Our Favourite Wines for Autumn
Ready or not, summer is saying its final farewells down in Australia. As we start to see cooler, shorter days, it’s only natural to start thinking about what wines will fit the bill for autumn. People generally assume such a change in weather means out with the whites and rosés and in with the reds. While there are of course many reds that suit this time of year, it’s actually the season during which I most enjoy enjoying drinking of my favourite whites and robust rosés. Here’s a list of what I’m most excited to be sipping on over the next couple of months, which I can only hope softens the blow of summer coming to an end.
Pinot Gris (or Pinot Grigio – see the difference, or lack there of, here) is a great choice for autumn weather. I’m loving what’s coming out of Adelaide Hills as well as WA’s Margaret River, such as Larry Cherubino’s 2017 Pedestal Pinot Gris – it’s rich and textural with notes of apple and pear (how fitting for autumn!), with just the right amount of spice from some time in oak. A great one for transitioning from really dry crisp whites to something a little more complex.
A crisp, light, dry rosé may be the picture of summer, but there are some really wonderful styles better suited to this time of year, that are fuller and more complex. Varietals like Cabernet Franc or Shiraz help give a rosé this body and richness. I fully acknowledge my bias here, but Craiglee Vineyard just started producing their first rosé and it’s a ripper for this time of year– the 2017 Shiraz Rosé has just hit the market and is going fast!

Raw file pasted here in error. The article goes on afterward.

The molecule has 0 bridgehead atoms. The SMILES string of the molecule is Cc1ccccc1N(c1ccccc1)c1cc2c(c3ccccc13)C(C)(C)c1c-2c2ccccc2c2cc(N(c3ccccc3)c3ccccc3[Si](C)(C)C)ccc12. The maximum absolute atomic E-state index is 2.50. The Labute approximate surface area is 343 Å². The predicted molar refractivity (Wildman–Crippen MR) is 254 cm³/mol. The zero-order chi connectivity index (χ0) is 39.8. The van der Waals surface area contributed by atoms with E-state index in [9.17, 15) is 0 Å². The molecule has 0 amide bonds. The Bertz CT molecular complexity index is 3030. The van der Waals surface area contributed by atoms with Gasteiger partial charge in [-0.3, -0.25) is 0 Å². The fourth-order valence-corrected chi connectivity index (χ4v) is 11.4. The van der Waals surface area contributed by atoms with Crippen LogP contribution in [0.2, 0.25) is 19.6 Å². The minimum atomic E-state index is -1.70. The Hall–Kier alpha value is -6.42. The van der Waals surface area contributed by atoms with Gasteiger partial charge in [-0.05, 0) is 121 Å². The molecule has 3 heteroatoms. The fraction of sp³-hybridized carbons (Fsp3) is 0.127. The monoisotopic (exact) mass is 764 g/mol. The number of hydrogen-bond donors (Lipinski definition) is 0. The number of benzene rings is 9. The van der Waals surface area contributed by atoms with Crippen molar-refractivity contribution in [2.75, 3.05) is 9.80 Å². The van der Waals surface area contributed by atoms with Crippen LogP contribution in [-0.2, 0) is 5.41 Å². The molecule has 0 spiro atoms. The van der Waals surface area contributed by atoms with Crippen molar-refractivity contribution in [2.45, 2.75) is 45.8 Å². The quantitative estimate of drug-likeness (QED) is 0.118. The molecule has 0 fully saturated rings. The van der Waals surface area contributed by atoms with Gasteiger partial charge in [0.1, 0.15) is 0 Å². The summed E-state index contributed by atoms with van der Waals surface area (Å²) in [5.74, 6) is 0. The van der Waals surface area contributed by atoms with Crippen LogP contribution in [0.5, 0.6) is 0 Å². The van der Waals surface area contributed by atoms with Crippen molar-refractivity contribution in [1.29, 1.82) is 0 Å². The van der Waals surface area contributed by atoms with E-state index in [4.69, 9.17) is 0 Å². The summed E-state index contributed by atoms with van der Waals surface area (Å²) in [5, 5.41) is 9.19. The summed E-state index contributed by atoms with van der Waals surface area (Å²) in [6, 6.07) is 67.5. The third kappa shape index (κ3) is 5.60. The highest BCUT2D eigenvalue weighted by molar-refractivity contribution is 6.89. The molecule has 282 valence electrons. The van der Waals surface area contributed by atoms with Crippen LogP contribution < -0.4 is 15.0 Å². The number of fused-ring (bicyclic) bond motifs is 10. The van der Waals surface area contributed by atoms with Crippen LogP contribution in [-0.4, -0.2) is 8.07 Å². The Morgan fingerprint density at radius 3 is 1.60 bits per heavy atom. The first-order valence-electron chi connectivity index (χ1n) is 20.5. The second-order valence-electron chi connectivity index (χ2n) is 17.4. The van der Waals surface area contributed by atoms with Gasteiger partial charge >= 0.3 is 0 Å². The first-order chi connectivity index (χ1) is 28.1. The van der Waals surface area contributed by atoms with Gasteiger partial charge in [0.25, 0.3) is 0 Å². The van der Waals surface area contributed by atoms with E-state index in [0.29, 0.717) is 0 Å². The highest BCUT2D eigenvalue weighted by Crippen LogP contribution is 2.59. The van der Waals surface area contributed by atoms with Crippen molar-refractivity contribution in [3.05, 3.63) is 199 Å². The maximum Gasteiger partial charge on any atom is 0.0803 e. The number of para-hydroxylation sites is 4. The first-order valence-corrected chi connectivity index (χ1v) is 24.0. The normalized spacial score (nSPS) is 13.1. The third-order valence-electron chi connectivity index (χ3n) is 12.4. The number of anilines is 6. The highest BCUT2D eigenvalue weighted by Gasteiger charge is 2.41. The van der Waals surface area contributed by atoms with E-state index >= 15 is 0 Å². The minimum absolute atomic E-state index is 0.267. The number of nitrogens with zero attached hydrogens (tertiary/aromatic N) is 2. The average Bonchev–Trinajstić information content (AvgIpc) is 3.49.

Craiglee Vineyard’s first ever rosé, made with Shiraz, is perfect for drinking this time of year
3. Chenin Blanc
This is the time of year when I start properly cooking again (having basically left the oven untouched for the past few months!). Not quite the season for full-fledged stew and overly fatty cuts of meat, but roast chicken and pork loin, maybe served with some stewed apples, are common dishes on my table during autumn. An off-dry Chenin Blanc is ideal, as they are quite acidic and suited for food, but still some some sugar and honey notes to balance things out. Classic off-dry expressions from the Loire Valley or those from SA’s McClaren Vale, which are a little fuller, are great options.
There is always a Chardonnay to fit the season, occasion or meal. As we roll into autumn, I find myself craving a glass of buttery Chardonnay at the end of the day – nothing to heavily oaked (if oaked at all), as we aren’t into the depths of winter yet. Instead, something in between, floral and fruity with a good amount of texture. I’m usually a fan of Best’s wines, and their 2017 Chardonnay is no exception – it is rich and complex, with a body behind it but some minerality to keep things fresh, and notes of honey and stone fruit.
Best’s 2017 Chardonnay, one of my favourite wines of the season
The thin-skinned Gamay grape is the perfect varietal red for autumn, producing light-bodied reds that are quite dry and freshening, particularly those from France’s Beaujolais region. Either alongside a simple roast meal or on its own, a glass of Beaujolais, rich in ripe berries and low in tannins, is a very easy-drinking wine, and makes for a good stepping stone to the bigger, fuller reds that will get us through the coming – dare I say – winter.
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